‘Pemi Aguda on the Influence of Miami on Her Upcoming Novel
In Conversation with Miami Book Fair's Emerging Writer Fellow
Miami Book Fair’s Emerging Writer Fellowships program offers a life-changing experience to fresh literary voices. Through the generous sponsorship of the Jorge M. Pérez Family Foundation at the Miami Foundation, they select three program recipients who will enjoy critical mentorship from a nationally established author in their respective genre, as well as a host of other strategic supports.
Below is with 2021 fellow ‘Pemi Aguda about her experience during the fellowship year. The deadline for this year’s fellowship is May 31, 2022. Apply now!
How did living in Miami affect your writing?
A small wonderful thing is that I got to live beside the beach, and because my novel is set in a coastal city that has some similarities to Miami, that connection felt serendipitous.
Your mentor for the fellowship was Edwidge Danticat, how was your experience working with her? What’s one of the most striking writing pieces of advice Edwidge gave you?
Working with Edwidge Danticat was the highlight of my fellowship year. She was lovely and kind, brimming with personal and professional advice, with gifts and books. In the middle of the chaos of rewriting my novel, Edwidge sent me an article reminding me that so many of the great books we love were rewritten many times. It is something I return to—that I’m not alone, and that the toil of writing a book is not unique.
With Edwidge’s mentoring, did it give you a better idea of how you wanted to tackle your book?
I had a draft before the fellowship year. But after my first mentorship meeting with Edwidge, her feedback helped me reimagine what the book could do.
Did you find the processing of setting up (moving, housing, starting a routine) in Miami easier than anticipated?
I used a good chunk of my first month to settle in, but once the housing and the furnishing and utilities were sorted, it was easy to fall into a routine.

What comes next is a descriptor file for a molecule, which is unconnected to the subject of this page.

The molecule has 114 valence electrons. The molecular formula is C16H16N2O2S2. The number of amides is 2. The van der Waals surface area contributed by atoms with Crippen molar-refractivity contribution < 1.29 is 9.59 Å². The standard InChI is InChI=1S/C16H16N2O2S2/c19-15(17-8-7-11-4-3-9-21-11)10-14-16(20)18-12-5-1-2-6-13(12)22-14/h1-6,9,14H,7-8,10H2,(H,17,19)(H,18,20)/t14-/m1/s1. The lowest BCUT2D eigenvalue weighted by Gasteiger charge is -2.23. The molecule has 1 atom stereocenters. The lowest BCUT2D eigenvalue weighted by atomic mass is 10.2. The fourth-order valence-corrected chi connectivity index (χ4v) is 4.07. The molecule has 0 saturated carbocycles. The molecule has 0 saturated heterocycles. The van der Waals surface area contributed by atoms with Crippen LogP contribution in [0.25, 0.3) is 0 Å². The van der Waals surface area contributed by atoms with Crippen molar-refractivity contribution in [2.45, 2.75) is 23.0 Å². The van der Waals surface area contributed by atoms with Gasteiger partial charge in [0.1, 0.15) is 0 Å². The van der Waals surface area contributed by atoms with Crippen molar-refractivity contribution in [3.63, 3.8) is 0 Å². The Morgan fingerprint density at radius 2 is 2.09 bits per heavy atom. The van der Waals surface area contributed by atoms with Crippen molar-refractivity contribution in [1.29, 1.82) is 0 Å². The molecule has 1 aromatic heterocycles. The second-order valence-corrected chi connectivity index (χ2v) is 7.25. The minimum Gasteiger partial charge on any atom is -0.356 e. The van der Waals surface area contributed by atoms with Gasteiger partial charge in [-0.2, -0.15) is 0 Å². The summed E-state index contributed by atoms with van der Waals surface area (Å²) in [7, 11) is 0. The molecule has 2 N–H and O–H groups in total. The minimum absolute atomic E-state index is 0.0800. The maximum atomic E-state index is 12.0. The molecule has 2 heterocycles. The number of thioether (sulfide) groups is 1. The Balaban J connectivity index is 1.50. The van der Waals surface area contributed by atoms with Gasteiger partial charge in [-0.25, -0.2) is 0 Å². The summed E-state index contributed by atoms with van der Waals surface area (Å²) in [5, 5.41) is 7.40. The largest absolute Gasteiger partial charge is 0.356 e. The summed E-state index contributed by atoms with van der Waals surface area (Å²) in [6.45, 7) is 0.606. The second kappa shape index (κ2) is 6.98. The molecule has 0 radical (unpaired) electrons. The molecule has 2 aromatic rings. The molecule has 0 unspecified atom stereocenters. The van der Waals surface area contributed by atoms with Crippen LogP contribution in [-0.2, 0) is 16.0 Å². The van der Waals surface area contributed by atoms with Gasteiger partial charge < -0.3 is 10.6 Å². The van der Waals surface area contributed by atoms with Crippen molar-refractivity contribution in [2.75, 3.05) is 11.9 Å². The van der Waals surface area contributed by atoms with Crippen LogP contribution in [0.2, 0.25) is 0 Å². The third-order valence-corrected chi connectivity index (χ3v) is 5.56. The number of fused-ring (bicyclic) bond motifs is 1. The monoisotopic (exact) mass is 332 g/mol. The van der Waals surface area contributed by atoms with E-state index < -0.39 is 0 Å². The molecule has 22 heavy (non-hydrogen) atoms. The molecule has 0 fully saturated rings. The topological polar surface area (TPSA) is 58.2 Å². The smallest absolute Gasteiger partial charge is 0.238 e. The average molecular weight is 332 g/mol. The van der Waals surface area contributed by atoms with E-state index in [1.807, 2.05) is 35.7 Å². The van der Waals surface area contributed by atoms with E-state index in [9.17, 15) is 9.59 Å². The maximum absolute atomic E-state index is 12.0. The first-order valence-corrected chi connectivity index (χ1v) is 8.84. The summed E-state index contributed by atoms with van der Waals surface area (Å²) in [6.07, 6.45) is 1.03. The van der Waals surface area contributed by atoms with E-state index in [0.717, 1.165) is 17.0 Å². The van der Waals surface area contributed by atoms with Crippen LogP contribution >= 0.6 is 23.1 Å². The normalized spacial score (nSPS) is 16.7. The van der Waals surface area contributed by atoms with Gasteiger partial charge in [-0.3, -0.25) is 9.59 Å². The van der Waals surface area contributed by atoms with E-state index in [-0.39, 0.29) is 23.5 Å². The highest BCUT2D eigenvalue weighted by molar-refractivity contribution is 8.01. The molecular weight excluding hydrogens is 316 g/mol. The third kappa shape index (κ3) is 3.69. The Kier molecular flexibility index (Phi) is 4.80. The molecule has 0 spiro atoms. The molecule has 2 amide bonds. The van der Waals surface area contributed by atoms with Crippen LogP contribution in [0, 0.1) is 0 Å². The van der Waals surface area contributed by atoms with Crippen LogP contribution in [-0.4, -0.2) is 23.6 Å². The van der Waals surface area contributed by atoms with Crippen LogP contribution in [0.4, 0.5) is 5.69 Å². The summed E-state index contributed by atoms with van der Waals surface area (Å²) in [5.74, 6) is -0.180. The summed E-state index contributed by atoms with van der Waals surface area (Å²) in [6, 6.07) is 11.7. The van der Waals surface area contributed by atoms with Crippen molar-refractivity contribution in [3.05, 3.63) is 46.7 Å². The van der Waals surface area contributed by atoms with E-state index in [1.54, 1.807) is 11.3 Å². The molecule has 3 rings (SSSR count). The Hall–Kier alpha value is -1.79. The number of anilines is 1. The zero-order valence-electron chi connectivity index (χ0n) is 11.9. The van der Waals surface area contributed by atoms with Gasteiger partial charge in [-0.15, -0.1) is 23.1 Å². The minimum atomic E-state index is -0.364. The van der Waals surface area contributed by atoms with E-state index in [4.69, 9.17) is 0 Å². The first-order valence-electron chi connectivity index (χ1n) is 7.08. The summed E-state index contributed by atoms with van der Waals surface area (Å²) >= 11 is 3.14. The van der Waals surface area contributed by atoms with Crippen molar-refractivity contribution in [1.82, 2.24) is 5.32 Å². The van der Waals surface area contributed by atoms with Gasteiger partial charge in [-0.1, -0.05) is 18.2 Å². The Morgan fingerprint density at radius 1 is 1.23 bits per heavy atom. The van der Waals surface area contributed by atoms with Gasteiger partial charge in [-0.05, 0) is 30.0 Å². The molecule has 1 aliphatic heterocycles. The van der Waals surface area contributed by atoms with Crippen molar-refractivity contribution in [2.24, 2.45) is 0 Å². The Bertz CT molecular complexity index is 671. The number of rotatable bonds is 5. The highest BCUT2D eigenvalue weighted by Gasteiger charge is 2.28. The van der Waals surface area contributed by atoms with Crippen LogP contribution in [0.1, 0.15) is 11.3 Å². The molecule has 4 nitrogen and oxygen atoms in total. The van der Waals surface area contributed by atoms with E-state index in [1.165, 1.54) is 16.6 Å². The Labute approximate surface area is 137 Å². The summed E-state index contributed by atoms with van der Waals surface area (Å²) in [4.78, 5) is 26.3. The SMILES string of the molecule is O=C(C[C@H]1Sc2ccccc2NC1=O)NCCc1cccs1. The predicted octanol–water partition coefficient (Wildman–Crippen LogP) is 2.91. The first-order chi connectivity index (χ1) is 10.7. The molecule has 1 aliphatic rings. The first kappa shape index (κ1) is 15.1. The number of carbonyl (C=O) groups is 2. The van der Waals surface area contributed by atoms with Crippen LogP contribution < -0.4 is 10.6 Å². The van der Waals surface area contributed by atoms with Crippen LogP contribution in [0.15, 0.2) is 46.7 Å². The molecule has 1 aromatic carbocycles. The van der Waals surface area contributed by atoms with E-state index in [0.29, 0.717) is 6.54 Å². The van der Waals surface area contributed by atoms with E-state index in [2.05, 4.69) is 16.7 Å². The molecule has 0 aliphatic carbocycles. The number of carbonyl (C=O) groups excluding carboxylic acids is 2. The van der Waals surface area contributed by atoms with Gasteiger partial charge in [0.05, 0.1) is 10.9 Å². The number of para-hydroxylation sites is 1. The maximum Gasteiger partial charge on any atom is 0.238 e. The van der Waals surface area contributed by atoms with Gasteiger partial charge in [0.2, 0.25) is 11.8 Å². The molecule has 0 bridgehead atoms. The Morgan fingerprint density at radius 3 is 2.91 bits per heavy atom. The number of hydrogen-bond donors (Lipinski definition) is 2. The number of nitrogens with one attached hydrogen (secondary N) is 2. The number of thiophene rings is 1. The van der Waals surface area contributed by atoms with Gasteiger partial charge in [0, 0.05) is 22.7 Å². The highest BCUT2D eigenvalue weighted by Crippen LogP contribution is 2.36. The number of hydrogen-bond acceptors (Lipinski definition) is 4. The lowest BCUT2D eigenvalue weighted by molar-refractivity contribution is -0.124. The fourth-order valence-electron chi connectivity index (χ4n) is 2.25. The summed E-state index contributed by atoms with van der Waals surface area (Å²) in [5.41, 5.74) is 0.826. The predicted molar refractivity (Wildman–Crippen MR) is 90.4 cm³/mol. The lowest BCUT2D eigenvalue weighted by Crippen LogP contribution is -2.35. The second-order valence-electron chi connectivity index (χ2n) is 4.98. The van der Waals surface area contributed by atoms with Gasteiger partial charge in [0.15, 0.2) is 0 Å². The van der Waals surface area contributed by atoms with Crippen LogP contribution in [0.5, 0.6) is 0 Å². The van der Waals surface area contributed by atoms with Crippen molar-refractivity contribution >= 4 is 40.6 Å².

Was there anything difficult to balance while writing?
No. The fellowship is wonderful about giving you all the space you need to focus on writing alone.
Do you think you would have finished your novel if you hadn’t done the fellowship, or did the one year give you the push to finish your novel?
Perhaps not. The fellowship year definitely gave me the push—and space—to reimagine and rewrite my novel and bring it closer to the finish line.
Were you allowed to work while doing the fellowship year? If you did or didn’t, do you think that would have affected your ability to complete your novel?
The fellowship came with a stipend that allowed me not to work for the year, and yes, that singular focus helped steep me in the novel fog for days on end without wondering where dinner would come from.
What is something you would recommend for someone applying or a piece of advice for future fellows for completing all their goals?
For applicants, I would think really minutely about how you would spend a year on this project—and while our plans sometimes (often?) get thrown out, I find the exercise useful to think through what exactly the book needs, step by step. And for future fellows, a routine helps, I think—even if it’s devoting a slice of the day to rereading your pages. Miami is full of wonderful visual art, and I would encourage engaging with that. It fed my work in the most surprising ways.
‘Pemi Aguda is from Lagos, Nigeria, and a graduate of the Helen Zell Writers’ Program. Her work has been supported by the Bread Loaf Writers Conference, an Octavia Butler Memorial Scholarship from the Carl Brandon Society, and an Emerging Writer fellowship from Aspen Summer Words. Her novel manuscript won the 2020 Deborah Rogers Foundation Writers Award.